Keep backup plans. Admitting that something hasn’t worked out does not mean that you are hopeless. Being scared of other options presents you with the opportunity to carefully explore them and decide what may be “better” for you at the moment. There is no one path towards your goal, and sometimes you may need to choose another option. Flexibility can be a helpful tool to reaching success.
One of the biggest challenges around making a decision is accepting the fact that change often comes along with a decision. That inability to embrace change can result in young adults feeling stuck. It may feel safer to stay in your comfort zone, but you cannot experience growth without change. Becoming comfortable with being uncomfortable is something you can practice with every decision you make. Be realistic about what the real risks or consequences of your decision might be. Chances are that many of these choices do not have an actual risk that matches your perceived feelings about that risk.
Building self-confidence in a transitional living program
Young adults who constantly worry about making the “right” decision may also suffer from low self-esteem and lack of confidence. They may not believe that they have the skills needed to make the best choices for themselves. Young adults who have not been given opportunities to practice decision-making are especially susceptible to these feelings. Some young women may decide to attend a residential treatment program to work on the skills they need to become more confident in their abilities. They may also benefit from a therapeutic environment, working with a therapist who can help them identify underlying issues and create a treatment plan and path toward their future.
At Journey Home Young Adult, treatment plans are customized to meet the needs and advance the goals of our residents to help them lead happier, more productive lives. With all of these services, we focus on our Five Core Principles to guide our whole-person approach to growth and development. These provide the foundation for the rest of the work while at Journey Home Young Adult. The Five Core Principles include specific skills and goals for each student to strive toward, with bi-weekly treatment team meetings to assess progress and provide feedback. Our relationship-based programming offers teens that are leaving treatment the chance to launch into young adulthood with confidence, community, and support.
Balance and independence are two of the biggest areas for growth at Journey Home Young Adult, both by design and named by our students. Young people come to our transitional living program hoping to gain the practical skills they need to lead a well-balanced, fulfilling and self-sufficient life. While all the goals of our students are unique to them, this one, in particular, looks different for every student. This is where our small size truly shines: every treatment plan is individualized to each young woman, ensuring that we help them chart their own course to a happy and successful future. This comprehensive approach provides the structure, support, and mentoring for teens to move on from Journey Home Young Adult as empowered young women, ready to successfully launch into their lives.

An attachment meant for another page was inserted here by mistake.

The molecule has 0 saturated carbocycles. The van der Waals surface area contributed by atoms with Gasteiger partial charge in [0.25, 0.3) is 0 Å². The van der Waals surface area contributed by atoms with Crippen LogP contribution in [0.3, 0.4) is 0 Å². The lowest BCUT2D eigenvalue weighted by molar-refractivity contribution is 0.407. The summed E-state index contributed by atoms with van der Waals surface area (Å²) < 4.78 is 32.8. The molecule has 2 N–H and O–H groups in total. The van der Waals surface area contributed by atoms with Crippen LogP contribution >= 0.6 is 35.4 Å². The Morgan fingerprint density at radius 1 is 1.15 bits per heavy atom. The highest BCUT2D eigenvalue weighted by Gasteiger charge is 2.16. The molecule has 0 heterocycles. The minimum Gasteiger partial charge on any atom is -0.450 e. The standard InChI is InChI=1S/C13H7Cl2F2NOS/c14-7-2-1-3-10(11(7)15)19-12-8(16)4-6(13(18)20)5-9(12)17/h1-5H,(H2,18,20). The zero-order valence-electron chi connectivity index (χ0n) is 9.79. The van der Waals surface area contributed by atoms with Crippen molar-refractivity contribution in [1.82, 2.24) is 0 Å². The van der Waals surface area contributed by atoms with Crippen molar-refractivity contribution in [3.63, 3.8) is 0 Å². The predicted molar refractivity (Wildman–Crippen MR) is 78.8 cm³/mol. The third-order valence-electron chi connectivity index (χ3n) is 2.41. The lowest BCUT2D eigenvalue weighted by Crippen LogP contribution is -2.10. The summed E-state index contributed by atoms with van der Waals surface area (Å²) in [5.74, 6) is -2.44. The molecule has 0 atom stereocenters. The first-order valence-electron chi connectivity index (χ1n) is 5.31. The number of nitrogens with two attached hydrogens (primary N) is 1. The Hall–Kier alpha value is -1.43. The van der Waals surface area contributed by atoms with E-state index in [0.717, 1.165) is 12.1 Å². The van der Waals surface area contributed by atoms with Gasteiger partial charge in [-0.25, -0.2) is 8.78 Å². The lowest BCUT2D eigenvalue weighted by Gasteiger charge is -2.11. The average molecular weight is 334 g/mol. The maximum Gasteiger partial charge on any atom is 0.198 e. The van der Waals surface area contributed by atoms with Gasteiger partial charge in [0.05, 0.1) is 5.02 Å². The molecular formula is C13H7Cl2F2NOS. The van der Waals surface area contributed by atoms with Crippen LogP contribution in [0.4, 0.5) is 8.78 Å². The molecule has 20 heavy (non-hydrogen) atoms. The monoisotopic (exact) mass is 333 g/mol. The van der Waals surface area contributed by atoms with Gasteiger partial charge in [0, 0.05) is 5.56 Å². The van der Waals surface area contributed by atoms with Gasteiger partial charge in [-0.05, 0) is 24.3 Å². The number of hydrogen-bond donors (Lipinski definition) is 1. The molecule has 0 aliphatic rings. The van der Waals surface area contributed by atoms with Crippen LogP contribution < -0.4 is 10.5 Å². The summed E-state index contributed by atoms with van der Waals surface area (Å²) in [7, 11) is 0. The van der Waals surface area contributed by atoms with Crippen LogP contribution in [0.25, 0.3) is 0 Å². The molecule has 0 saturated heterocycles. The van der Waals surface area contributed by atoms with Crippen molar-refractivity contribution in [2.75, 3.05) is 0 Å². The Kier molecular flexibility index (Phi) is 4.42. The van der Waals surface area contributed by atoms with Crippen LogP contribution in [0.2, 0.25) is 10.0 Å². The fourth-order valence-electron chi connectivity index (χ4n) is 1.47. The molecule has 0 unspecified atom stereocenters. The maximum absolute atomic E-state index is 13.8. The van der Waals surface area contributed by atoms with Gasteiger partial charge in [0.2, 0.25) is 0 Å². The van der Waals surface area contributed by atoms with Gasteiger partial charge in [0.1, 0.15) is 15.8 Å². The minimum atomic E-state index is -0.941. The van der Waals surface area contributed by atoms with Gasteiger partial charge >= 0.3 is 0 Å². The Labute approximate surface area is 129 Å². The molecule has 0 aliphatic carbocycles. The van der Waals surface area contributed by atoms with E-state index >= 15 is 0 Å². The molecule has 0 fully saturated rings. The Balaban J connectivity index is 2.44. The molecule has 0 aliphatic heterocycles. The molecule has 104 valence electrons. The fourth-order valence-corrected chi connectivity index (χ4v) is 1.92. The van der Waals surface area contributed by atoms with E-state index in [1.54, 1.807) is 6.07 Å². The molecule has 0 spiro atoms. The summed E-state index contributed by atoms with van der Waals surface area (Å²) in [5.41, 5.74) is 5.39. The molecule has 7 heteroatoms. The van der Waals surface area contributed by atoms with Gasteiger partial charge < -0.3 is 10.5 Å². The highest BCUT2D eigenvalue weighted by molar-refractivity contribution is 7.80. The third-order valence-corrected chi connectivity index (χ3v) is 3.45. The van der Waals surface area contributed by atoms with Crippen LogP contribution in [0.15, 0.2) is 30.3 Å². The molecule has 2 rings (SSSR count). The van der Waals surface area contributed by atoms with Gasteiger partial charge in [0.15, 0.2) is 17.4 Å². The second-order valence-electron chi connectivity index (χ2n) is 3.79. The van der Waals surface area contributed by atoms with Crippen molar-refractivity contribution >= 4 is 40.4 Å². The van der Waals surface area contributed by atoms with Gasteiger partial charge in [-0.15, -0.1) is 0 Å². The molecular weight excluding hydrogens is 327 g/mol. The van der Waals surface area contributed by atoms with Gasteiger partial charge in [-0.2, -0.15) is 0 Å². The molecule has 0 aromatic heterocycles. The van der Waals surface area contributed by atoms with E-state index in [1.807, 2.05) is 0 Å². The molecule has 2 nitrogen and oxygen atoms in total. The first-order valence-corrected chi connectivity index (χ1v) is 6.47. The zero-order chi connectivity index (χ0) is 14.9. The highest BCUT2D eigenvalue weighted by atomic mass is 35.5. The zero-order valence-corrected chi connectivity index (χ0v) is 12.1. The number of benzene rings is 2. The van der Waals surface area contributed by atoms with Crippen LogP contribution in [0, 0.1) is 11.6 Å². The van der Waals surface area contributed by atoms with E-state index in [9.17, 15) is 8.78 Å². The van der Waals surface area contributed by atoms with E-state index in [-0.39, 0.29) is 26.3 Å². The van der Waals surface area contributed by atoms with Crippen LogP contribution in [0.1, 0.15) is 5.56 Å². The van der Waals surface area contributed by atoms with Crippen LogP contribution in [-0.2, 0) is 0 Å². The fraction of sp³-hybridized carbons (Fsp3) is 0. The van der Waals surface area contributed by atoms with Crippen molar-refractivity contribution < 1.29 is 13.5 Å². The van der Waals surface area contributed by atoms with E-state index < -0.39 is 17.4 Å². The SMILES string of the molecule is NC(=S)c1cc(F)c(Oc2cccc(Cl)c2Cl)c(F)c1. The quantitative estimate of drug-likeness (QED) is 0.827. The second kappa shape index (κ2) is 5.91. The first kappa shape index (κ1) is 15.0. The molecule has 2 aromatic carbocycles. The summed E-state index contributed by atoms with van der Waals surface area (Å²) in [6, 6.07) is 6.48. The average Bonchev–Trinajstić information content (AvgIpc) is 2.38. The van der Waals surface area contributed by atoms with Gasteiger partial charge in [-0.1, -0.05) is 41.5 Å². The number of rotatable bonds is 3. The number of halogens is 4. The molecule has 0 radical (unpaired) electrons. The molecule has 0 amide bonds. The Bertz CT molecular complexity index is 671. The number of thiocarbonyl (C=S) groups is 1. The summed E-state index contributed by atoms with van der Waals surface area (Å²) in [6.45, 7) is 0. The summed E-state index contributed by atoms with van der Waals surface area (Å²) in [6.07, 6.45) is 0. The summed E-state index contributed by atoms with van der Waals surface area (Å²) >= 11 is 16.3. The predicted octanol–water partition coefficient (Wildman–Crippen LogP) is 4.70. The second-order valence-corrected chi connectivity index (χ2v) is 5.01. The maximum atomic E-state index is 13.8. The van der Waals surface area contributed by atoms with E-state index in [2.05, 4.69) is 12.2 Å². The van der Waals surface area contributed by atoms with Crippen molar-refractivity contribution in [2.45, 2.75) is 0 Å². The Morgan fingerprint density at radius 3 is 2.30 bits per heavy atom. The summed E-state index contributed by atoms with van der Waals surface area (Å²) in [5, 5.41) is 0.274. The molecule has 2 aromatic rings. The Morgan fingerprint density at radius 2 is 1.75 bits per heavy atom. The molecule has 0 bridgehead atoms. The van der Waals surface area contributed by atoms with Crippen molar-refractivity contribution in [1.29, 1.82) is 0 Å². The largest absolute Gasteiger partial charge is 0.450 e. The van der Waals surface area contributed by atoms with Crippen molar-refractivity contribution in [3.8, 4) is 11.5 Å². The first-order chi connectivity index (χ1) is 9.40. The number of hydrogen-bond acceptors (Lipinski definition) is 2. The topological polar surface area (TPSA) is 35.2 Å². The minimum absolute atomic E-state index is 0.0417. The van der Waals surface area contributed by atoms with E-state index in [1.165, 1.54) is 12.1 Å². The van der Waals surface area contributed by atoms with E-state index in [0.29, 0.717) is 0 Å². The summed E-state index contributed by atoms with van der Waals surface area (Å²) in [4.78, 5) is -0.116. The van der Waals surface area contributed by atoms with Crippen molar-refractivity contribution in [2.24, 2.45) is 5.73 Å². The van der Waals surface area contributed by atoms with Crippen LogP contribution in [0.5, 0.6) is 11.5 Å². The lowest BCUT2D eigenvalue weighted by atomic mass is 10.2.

Journey Home Young Adult Can Help
Journey Home Young Adult is a transitional living program for young adults ages 18-23. This program addresses emotional, behavioral, and mental health disorders that teens may face. Common presenting problems include depressive disorders, anxiety disorders, body image issues, ADHD and other learning issues, academic struggles, and low self-esteem. Journey Home creates an environment conducive to healing where teens can learn healthy coping skills while becoming more well-equipped to launch into adulthood.
Our location in Salt Lake City, Utah offers an ideal setting for our transitional living program for young women. Salt Lake City is safe, easy to navigate, and has a welcoming and friendly vibe! This vibrant city offers a wide variety of educational opportunities: both undergraduate and graduate courses of study at multiple universities. With a large young professional scene, Salt Lake City also gives young adults the chance to broaden their social circles in fun and enriching ways. Students leave this program feeling empowered, happy, and healthy.
For more information please call us at 801-444-0794.